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Development on the Move

integration , migration



In 2006 ippr began working in partnership with the Global Development Network (GDN) on a major project on migration and development. Development on the Move: Measuring and Optimising Migration's Development Impacts aimed to research migration and development by creating new methodologies for assessing migration’s impacts, collecting evidence on those impacts, helping to build research capacity on migration and development issues in developing countries and examining fresh policy options for improving migration’s contribution to development.  

It did this through gathering comparable data on the wide range of developmental impacts of migration (both economic and social) in Colombia, Fiji, Georgia, Ghana, Jamaica, Macedonia and Vietnam.

In each country we worked with local researchers who gathered together the existing evidence on this diverse range of impacts and complemented it with two additional kinds of new data – information collected from stakeholder interviews, and a new, nationally-representative household survey (designed specifically for this project to give us reliable data on how common migration is and to investigate its development impacts).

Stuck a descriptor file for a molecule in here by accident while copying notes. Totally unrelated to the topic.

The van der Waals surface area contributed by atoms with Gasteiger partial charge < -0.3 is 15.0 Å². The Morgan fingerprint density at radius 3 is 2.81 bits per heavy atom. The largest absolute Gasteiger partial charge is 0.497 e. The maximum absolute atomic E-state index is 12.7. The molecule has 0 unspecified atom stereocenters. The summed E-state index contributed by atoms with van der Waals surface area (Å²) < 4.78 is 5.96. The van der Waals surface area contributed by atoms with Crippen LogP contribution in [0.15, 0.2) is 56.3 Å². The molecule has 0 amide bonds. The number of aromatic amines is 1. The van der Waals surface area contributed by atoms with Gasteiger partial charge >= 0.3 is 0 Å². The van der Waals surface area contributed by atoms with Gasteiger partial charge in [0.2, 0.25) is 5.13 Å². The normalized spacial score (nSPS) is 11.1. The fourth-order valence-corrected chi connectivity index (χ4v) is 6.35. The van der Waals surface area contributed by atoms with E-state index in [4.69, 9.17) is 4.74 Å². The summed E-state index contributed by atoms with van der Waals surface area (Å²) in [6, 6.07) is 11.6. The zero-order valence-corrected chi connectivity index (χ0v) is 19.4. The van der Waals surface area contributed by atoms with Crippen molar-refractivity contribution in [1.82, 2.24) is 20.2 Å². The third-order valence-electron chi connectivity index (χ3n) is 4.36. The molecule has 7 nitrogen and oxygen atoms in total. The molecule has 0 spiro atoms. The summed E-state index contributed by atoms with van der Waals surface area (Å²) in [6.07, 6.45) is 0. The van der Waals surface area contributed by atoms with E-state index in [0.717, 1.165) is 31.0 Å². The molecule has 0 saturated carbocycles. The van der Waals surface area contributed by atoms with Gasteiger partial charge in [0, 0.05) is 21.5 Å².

This project has produced a large number of outputs. These include:

We have also spoken to a number of migrants about their personal experiences of migration, and the impact it has had on their own lives and the lives of their families. Their accounts are posted as two articles, here and here.


One of the key objectives of the Development on the Move project was to improve the evidence base on the nature of the relationship between migration and development. Through the use of new and extensive household surveys in our case study countries, we have collected a vast amount of comparative data on the prevalence of migration in each of the countries studied, as well as on its development impacts. 

ippr and GDN are committed to making this data freely available to other researchers, in the hope that it will assist those conducting research on these issues in the future. You are welcome to download the individual country datasets as well as the final merged dataset (which includes data from all countries apart from Jamaica). The final implemented survey questionnaires are also provided alongside the datasets to assist in interpretation of the data. Please note that all data is in STATA format; SPSS versions are available on request.

The project was generously funded by the Australian Agency for International Development, the UK Department for International Development and the Finnish Ministry of Foreign Affairs.

For more information about the project, please contact Laura Chappell: